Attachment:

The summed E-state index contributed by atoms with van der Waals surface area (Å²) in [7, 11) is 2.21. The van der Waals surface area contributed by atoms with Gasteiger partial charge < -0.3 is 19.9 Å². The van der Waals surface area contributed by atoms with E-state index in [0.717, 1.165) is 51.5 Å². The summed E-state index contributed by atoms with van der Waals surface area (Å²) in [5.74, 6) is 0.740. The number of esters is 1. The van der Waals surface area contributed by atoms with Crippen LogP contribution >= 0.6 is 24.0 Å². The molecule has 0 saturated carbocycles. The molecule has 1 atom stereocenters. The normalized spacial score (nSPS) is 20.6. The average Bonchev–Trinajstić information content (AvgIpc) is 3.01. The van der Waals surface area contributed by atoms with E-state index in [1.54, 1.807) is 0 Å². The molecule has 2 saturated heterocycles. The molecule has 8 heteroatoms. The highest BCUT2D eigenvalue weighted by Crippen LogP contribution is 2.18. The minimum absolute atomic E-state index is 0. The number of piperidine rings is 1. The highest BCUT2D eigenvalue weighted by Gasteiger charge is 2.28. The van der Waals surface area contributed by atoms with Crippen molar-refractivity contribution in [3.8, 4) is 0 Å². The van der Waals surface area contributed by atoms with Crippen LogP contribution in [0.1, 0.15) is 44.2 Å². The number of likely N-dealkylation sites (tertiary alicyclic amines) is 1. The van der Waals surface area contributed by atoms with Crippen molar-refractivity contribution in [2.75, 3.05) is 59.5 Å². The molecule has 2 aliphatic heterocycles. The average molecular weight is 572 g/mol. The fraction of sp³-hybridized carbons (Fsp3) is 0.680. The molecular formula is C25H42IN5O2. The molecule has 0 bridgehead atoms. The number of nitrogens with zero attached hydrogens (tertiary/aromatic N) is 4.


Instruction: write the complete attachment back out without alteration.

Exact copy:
The summed E-state index contributed by atoms with van der Waals surface area (Å²) in [7, 11) is 2.21. The van der Waals surface area contributed by atoms with Gasteiger partial charge < -0.3 is 19.9 Å². The van der Waals surface area contributed by atoms with E-state index in [0.717, 1.165) is 51.5 Å². The summed E-state index contributed by atoms with van der Waals surface area (Å²) in [5.74, 6) is 0.740. The number of esters is 1. The van der Waals surface area contributed by atoms with Crippen LogP contribution >= 0.6 is 24.0 Å². The molecule has 0 saturated carbocycles. The molecule has 1 atom stereocenters. The normalized spacial score (nSPS) is 20.6. The average Bonchev–Trinajstić information content (AvgIpc) is 3.01. The van der Waals surface area contributed by atoms with E-state index in [1.54, 1.807) is 0 Å². The molecule has 2 saturated heterocycles. The molecule has 8 heteroatoms. The highest BCUT2D eigenvalue weighted by Crippen LogP contribution is 2.18. The minimum absolute atomic E-state index is 0. The number of piperidine rings is 1. The highest BCUT2D eigenvalue weighted by Gasteiger charge is 2.28. The van der Waals surface area contributed by atoms with Crippen molar-refractivity contribution in [3.8, 4) is 0 Å². The van der Waals surface area contributed by atoms with Crippen LogP contribution in [0.1, 0.15) is 44.2 Å². The number of likely N-dealkylation sites (tertiary alicyclic amines) is 1. The van der Waals surface area contributed by atoms with Crippen molar-refractivity contribution in [2.75, 3.05) is 59.5 Å². The molecule has 2 aliphatic heterocycles. The average molecular weight is 572 g/mol. The fraction of sp³-hybridized carbons (Fsp3) is 0.680. The molecular formula is C25H42IN5O2. The molecule has 0 bridgehead atoms. The number of nitrogens with zero attached hydrogens (tertiary/aromatic N) is 4.